April 11: President Johnson signed the Civil Rights Act of 1968 while pleading for an end to the rioting which erupted since the slaying of Dr. Martin Luther King Jr., saying, "We all know that the roots of injustice run deep, but violence cannot redress a solitary wrong or remedy a single unfairness."
April 19: The FBI named James Earl Ray as the assassin of Dr. King.
April 20: Pierre Trudeau was sworn in as Canada's 15th Prime Minister, succeeding Lester Pearson.
April 23: 300 Columbia University students protested the Vietnam War by barricading the office of the college Dean.
April 24: Black students at Boston University occupied the Administration Building demanding the school add a Black History major.
April 25: Columbia University closed to avoid protesters.
April 26: 200,000 college and high school students in New York cut classes in protest of the Vietnam War.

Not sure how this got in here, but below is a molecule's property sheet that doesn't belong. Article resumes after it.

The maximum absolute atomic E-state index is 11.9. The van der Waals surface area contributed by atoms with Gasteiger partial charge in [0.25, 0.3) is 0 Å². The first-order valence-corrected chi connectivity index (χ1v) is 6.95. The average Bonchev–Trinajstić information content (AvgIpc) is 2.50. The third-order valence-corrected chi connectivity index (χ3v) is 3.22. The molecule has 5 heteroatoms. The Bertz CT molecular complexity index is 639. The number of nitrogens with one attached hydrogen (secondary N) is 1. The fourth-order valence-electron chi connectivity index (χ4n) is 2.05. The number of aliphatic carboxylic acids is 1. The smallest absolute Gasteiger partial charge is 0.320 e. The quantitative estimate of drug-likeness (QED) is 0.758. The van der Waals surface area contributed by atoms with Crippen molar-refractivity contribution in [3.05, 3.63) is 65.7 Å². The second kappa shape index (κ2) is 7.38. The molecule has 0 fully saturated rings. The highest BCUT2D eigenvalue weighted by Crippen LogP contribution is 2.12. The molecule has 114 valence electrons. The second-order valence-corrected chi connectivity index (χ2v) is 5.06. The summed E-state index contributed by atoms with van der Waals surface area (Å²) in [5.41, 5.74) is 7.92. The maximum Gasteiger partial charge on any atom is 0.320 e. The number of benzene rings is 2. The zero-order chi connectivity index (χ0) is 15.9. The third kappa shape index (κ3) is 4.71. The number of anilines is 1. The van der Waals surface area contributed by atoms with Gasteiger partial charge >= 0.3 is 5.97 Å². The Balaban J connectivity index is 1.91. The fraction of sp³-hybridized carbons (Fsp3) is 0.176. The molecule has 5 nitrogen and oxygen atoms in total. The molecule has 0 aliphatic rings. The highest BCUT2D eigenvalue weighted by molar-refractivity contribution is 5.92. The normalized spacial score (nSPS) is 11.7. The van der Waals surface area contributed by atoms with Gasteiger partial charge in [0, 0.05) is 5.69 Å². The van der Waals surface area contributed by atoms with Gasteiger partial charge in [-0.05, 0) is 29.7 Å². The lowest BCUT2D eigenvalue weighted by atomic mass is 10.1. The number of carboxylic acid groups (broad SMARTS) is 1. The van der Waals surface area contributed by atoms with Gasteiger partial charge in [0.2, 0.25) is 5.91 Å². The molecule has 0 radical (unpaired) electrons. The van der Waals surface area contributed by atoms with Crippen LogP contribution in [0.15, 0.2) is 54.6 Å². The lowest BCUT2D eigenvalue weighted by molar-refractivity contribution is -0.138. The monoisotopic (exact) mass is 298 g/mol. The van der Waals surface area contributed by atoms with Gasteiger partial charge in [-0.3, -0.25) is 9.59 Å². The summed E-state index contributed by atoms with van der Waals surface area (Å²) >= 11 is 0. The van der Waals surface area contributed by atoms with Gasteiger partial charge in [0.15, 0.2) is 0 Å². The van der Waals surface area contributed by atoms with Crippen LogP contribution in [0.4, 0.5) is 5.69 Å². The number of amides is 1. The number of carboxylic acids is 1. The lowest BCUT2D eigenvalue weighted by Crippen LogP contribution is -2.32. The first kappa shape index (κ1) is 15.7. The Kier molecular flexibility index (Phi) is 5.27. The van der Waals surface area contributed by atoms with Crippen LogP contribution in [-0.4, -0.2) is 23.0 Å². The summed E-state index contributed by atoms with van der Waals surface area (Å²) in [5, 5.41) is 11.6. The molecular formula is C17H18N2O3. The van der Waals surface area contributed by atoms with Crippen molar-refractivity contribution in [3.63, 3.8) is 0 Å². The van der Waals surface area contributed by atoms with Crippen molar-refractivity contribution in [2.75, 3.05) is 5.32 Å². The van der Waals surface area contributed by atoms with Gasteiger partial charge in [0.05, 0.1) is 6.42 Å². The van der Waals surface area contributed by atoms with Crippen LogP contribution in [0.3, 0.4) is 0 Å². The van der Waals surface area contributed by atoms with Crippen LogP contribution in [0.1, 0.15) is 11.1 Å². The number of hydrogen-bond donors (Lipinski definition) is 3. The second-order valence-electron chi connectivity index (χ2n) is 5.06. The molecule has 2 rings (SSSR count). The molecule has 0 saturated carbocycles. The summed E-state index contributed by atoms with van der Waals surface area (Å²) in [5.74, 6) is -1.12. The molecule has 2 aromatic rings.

April 27: Hubert Humphrey announced his candidacy for President.
April 30: New York City police swarmed onto the Columbia University campus early in the morning to evict students who had occupied five buildings.
May 8: Jim "Catfish" Hunter of the Oakland Athletics pitched a perfect game.
May 11: The Montreal Canadiens defeated the St. Louis Blues 3-2 to win hockey's Stanley Cup.
May 13: American and North Vietnamese diplomats opened formal peace talks in Paris.
May 18: 117 protestors were arrested at a sit-in at Columbia University.
May 23: A record 1100 GIs were reported killed in Vietnam during the previous two week period.